TENTATIVE SCHEDULE Friday, June 20
Breakout Session 6, 11:40-12:40
Reading and Writing
Tuscan Room, 3rd floor
The Art of Critical Reading: Metacognitive Revision in an ALP Learning Community
Cheryl Hogue Smith, Kingsborough Community College
This presentation will discuss the results of classroom experiments designed to help developmental students become more proficient readers and writers of difficult texts through guided experiences with metacognition and revision as they engaged in the reading process—reading their own writing and the writing of others.
Ionic Room, 3rd floor
It’s Alive!: Building Curriculum and Classrooms that Inspire and Develop Students’ Voice and Choice
Caroline Minkowski, City College of San Francisco
Michelle Simotas, City College of San Francisco
All accelerated English courses at City College of San Francisco feature thematic driving questions such as “Can we end gang violence?” and “Is technology making our lives better?.” Faculty participating in the California Acceleration Project will share strategies and guide participants through developing driving questions and flexible, student-centered curricula and classrooms.
Reading and Writing
Composite Room, 3rd floor
Accelerating Critical Thinking through Integration of Reading and Writing
Amy Lawlor, City College of San Francisco
Developmental students can, and should, tackle critical thinking from the start, but how much can they handle and what is appropriate? Critical thinking is imperative in acceleration and makes for a much more interesting course—both for student and instructor. This session will address integrated reading and writing strategies for promoting critical thinking.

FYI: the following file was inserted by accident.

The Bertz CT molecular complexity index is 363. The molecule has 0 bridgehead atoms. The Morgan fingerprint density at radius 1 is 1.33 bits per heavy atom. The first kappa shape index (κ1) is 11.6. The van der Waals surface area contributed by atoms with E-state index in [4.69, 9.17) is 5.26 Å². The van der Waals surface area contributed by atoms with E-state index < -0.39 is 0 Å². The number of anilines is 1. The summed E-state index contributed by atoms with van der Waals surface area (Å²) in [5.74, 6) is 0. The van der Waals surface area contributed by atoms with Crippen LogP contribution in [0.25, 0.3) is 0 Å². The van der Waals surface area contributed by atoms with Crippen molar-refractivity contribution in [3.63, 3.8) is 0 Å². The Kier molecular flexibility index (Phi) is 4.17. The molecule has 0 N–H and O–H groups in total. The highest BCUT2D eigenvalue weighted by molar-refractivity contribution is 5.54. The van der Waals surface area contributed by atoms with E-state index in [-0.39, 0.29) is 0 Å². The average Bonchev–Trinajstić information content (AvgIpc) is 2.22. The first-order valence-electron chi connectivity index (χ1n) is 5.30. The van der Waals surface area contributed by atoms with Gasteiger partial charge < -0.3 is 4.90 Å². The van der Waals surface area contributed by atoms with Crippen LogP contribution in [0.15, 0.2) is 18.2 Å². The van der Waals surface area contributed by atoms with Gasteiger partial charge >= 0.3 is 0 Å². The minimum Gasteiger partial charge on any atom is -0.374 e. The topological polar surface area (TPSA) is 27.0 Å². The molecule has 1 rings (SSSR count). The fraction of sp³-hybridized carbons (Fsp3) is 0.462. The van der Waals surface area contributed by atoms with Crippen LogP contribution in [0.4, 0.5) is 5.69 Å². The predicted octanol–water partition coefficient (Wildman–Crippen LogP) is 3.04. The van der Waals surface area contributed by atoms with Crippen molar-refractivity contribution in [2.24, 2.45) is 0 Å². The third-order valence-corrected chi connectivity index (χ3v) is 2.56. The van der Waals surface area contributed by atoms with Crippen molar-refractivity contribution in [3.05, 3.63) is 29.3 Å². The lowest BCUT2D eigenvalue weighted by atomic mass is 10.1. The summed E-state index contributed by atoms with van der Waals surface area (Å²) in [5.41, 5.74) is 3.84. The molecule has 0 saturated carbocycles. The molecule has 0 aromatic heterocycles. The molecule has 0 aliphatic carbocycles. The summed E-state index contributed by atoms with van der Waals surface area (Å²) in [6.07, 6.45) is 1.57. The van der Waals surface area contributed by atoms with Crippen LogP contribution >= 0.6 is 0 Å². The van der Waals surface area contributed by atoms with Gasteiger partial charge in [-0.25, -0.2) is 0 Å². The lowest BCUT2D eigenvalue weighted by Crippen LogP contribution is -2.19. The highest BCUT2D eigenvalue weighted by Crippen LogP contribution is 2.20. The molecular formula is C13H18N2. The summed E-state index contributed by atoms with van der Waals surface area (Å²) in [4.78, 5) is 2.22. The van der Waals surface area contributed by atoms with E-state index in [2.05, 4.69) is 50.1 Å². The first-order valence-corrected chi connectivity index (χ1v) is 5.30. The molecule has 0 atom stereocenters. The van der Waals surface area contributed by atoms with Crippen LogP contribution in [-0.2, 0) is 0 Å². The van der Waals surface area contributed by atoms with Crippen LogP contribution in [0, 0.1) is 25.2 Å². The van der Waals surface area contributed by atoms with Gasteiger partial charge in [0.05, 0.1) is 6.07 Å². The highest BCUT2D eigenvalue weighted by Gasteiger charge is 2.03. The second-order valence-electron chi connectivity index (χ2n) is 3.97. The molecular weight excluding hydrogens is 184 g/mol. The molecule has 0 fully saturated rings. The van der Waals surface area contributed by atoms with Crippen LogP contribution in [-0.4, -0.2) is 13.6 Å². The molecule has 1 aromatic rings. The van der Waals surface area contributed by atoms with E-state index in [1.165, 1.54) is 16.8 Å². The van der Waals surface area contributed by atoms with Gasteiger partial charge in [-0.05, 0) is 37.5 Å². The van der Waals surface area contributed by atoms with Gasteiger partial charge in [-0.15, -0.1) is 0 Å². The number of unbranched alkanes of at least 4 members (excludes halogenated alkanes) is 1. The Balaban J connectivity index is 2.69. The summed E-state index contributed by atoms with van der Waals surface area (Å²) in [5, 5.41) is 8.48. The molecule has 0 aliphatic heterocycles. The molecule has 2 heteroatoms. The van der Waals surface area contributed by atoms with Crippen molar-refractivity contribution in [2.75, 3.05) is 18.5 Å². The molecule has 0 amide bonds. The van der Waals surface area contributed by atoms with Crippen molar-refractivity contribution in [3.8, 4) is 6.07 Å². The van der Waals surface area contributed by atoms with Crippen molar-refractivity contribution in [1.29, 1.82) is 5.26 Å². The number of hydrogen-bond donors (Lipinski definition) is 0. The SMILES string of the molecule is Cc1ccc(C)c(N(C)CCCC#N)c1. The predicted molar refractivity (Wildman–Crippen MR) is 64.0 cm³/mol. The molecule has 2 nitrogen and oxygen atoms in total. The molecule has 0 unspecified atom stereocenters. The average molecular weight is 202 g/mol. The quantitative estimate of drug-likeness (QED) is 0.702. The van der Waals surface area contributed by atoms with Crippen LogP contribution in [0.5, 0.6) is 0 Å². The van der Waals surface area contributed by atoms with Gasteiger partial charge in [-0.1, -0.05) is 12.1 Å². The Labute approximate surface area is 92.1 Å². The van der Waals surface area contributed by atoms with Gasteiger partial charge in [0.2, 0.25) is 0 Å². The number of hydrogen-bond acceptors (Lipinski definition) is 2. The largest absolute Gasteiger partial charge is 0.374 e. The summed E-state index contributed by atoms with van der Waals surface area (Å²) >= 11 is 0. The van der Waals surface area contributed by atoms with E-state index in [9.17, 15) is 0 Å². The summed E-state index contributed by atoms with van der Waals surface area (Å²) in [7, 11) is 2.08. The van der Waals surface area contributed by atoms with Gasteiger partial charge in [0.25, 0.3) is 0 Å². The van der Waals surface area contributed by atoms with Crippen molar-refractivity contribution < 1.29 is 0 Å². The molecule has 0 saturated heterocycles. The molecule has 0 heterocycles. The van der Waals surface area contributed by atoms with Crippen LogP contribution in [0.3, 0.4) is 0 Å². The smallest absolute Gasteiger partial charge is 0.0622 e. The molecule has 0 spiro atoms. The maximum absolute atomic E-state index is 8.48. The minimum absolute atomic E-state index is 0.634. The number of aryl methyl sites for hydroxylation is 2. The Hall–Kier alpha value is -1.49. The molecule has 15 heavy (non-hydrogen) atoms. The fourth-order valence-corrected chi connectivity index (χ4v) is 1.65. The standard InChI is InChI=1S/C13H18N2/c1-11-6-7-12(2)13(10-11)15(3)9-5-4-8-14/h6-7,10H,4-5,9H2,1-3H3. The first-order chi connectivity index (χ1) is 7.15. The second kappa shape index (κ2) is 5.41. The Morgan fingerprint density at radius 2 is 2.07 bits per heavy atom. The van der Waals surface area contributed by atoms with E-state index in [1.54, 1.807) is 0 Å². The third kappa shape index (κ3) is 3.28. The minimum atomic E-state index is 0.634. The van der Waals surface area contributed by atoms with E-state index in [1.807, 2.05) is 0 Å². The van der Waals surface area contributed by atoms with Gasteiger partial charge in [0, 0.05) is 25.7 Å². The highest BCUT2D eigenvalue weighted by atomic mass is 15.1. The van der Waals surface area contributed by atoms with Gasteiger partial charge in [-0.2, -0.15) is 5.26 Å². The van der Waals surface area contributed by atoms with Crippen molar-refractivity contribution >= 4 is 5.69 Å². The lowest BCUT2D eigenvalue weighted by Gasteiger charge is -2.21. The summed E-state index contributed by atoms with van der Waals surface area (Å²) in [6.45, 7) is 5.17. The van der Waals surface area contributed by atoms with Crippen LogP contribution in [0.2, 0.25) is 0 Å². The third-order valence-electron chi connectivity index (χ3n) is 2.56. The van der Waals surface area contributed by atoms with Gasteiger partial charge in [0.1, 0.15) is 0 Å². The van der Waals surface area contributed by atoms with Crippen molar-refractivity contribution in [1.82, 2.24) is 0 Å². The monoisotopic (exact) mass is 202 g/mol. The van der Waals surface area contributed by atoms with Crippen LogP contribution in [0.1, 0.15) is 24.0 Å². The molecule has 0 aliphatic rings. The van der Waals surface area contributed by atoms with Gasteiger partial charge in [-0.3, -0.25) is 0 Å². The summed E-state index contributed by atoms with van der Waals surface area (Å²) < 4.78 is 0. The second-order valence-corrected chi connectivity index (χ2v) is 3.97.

Veterans Room, 3rd floor
“Mainstreaming Remedial Mathematics Students: A Random Assignment Experiment at The City University of New York”
Mari Watanabe-Rose, The City University of New York
Alexandra W. Logue, The City University of New York
A total of 722 remedial mathematics students from three community colleges were randomly assigned to: 1) remedial elementary algebra; 2) remedial elementary algebra with peer-led weekly workshops; or 3) college-level introductory statistics with peer-led weekly workshops. The percentage of students passing each treatment was 38%, 45%, and 56%, respectively.
English and ESOL
Doric Room, 4th floor
Trends in Online ALP
LEAPstart: Lessons from an Accelerated, ESOL Learning Community
Presenters and Abstracts:
Fawcett Dunstan, Community College of Baltimore County
The emergence of Web 2.0 tools (such as blogs, wikis, and Voice over Internet Protocols (VoIPs) that focus on collaboration between users may have positive implications for ALP students, particularly online ALP students.
Lawrence Lawson and Carol Lowther, Palomar College
This presentation focuses on the fortunes and foibles experienced by creating, coordinating, and teaching in a year-long, accelerated ESOL learning community. Attendees will get strategies to develop an ESOL program, create integrated assignments for a learning community, and design classroom projects that build skills ESOL students need in transfer-level English.
Chapter Room, 3rd Floor
Getting Started: A CUNY Start Approach for Struggling Writers
Sarah Eisenstein, CUNY College Transition Curriculum & Instruction Unit
Gayle Cooper Shpirt, CUNY College Transition Curriculum & Instruction Unit
This breakout session will provide a framework to help students use model essay analysis, a tool developed in CUNY Start’s integrated reading/writing college transition classes. Participants will discuss barriers to writing, assess traditional writing scaffolds, and learn how to use model essay analysis to build struggling writers’ confidence and skills.